Two years before the turn of the 20th century, a meeting was held in Golden on the lot at the corner of 13th and Washington Streets. A little boy, seeing the big tent, thought a circus had come to town and urged his family to attend. This boy, his mother and brother and his aunt and her family joined the Seventh-day Adventist Church as a result of these meetings. From 1903 to 1909, a home Sabbath School was conducted in the little boy's home at 530 Arapahoe Street. Later that boy grew up to be a Seventh-day Adventist minister, Elder Prout.
The Golden Seventh-day Adventist Church was formally organized in 1910 and met in a rented upstairs hall on Ford Street until 1917. The old Grange Hall at 10th and Jackson was the next meeting place from 1917 to 1919. At this time, the membership was about 31. Then the old Swedish Church at 501 Washington Avenue was pressed into service from 1919 to 1920. For a period of 36 years, 1921 to 1957, 810 Washington was home for our church (see picture below).
Finally, after much planning and prayer, the Lord's hand guided us to our present location where the first service was conducted four days before Christmas on December 21, 1957. The newly built church was dedicated on December 9, 1961.
In the summer of 1997 we began a major construction project that gave us room to expand our ministries. The back of the church was remodeled and an addition put on that included an extended sanctuary, a sound/satellite room, a new mother's room, a new entryway, the pastor's office, the library, the two main bathrooms, the upstairs rooms and a pathfinder room downstairs. This renovation was completely paid for in February of 2005.
Comments and Picture from Historian Rick Gardner (September 2009)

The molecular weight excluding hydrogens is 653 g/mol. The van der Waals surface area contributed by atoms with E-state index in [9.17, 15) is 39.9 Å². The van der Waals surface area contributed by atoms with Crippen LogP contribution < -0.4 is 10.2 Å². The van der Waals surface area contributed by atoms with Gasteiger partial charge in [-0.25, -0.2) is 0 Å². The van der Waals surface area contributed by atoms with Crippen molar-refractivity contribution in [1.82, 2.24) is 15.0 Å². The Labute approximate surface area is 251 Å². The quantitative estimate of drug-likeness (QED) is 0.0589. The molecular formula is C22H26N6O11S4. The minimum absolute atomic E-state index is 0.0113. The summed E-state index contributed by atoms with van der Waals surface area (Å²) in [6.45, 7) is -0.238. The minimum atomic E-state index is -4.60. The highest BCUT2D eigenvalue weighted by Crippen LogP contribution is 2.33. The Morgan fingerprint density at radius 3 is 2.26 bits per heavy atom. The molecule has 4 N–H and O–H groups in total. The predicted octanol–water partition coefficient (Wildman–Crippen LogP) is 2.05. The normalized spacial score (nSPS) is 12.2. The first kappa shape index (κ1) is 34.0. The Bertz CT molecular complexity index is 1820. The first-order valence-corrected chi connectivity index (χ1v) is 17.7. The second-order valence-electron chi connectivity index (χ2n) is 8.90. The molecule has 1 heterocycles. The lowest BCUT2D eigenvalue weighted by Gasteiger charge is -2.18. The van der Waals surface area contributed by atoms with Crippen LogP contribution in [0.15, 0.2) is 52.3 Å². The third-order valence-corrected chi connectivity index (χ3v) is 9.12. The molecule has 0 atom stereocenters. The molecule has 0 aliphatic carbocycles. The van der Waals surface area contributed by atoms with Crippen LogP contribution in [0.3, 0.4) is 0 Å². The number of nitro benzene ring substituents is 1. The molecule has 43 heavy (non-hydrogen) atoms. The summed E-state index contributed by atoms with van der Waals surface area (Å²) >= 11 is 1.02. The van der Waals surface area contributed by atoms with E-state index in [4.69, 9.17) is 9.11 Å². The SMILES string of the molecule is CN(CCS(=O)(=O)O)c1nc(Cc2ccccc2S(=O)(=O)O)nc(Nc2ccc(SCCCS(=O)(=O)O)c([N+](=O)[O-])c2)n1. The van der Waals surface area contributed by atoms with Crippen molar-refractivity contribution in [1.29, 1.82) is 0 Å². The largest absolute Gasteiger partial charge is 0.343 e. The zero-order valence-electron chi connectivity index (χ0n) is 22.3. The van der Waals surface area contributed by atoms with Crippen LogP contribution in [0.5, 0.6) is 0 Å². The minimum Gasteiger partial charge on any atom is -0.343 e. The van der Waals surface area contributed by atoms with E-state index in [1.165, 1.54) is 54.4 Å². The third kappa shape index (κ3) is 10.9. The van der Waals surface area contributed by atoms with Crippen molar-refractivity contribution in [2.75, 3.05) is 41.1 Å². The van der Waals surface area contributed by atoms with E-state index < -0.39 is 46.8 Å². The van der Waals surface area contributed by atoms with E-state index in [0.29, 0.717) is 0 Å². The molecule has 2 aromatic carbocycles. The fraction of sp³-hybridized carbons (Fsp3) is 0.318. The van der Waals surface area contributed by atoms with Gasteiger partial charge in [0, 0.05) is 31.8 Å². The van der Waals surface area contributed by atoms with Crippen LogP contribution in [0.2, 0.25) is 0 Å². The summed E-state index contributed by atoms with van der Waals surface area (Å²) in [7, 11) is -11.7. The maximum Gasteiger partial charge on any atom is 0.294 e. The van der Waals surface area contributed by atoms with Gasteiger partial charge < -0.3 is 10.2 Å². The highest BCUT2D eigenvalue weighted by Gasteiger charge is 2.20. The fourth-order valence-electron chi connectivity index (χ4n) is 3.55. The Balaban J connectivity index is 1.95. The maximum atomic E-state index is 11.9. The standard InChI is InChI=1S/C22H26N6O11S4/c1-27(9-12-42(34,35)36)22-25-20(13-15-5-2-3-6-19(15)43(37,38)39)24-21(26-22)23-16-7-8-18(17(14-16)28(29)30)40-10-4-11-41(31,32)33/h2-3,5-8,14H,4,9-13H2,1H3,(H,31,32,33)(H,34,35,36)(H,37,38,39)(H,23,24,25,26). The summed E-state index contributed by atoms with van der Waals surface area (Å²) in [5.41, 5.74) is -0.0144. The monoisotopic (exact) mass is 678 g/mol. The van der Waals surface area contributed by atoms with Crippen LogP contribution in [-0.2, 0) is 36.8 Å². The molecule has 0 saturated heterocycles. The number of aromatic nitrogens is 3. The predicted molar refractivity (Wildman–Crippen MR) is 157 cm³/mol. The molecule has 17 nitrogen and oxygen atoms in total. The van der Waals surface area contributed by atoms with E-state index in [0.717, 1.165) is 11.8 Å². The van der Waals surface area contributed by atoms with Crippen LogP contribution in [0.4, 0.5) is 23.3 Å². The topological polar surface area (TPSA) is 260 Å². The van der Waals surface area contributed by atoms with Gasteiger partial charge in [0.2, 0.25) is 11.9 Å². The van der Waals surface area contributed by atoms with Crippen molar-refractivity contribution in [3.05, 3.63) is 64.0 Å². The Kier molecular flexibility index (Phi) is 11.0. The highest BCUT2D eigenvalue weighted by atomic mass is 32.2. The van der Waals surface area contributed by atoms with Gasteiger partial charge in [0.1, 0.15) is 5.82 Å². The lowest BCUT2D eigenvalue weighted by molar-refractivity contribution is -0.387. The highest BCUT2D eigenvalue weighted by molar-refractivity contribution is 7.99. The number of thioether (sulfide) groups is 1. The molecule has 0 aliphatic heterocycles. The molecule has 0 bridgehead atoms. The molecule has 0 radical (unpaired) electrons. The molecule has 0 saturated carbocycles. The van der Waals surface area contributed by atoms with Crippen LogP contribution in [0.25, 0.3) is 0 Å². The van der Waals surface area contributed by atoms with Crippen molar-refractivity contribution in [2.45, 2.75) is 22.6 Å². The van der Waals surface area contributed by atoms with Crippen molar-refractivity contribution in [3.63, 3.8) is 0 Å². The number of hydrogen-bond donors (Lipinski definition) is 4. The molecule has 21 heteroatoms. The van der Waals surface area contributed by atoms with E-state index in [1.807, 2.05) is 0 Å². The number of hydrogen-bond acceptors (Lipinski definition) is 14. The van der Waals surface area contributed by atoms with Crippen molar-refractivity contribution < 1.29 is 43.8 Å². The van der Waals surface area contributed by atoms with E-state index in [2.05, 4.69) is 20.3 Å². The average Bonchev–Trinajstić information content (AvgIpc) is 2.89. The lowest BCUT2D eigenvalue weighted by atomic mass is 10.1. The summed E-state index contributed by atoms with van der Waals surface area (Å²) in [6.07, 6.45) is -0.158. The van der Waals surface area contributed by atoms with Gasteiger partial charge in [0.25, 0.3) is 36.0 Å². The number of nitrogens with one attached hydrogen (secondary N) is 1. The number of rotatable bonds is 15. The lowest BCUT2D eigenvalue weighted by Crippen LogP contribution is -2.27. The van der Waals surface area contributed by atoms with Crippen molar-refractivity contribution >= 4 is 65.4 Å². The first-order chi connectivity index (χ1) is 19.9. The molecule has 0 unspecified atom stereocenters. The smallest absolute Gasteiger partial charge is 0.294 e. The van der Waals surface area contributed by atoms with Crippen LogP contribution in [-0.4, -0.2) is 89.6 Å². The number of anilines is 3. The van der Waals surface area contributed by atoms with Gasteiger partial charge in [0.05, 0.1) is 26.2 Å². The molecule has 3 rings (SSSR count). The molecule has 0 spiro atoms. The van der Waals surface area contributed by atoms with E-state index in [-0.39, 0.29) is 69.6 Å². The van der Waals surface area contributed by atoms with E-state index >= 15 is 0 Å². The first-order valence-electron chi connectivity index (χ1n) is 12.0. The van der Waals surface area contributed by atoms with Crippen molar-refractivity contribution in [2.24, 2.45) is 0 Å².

Here is the only image I've ever seen of the original Seventh-day Adventist Church, when it was on Washington Avenue. The photo is from a publication promoting Jefferson County in 1950. The church built this building around 1922 when the Golden school district purchased the church's prior home to raze it and its block to build the new Golden High School (now American Mountaineering Center). It was, as you can see, a bungalow styled church, but it was built as a church nevertheless.
There's no reason I can see why the history provided me (above) shouldn't be true; the most conflict I can see right now is minor. I have photos of two of the early church homes, which were the First Christian Church building at the northwest corner of 10th and Jackson (referred to as a grange hall, which by then it might have been) and the Swedish Lutheran Church building at the southeast corner of 5th and Washington. I've studied them a lot, and have in my possession the final brick from the Swedish church (it is the oldest remnant of any Lutheran chapel in Colorado; it stood from 1874 to 1933). The First Christian Church I believe was the first congregation of the Disciples of Christ in Colorado, a chapel built in 1873, which continued until they moved out around 1907. In 1908 it became the Electric Theatre, our first movie theater, soon renamed the Gem, which after two more homes built its permanent new home in 1911 still standing at the southeast corner of 13th and Washington. When the Christian church was to be destroyed the Adventists took its windows with them and installed them in the new building.
Based on the time frame of information I'd say it is most likely the Adventist tent stood on one of the western corners of 13th and Washington. The southeast was then part of a stable and the northeast was then the terminal of the tramway line.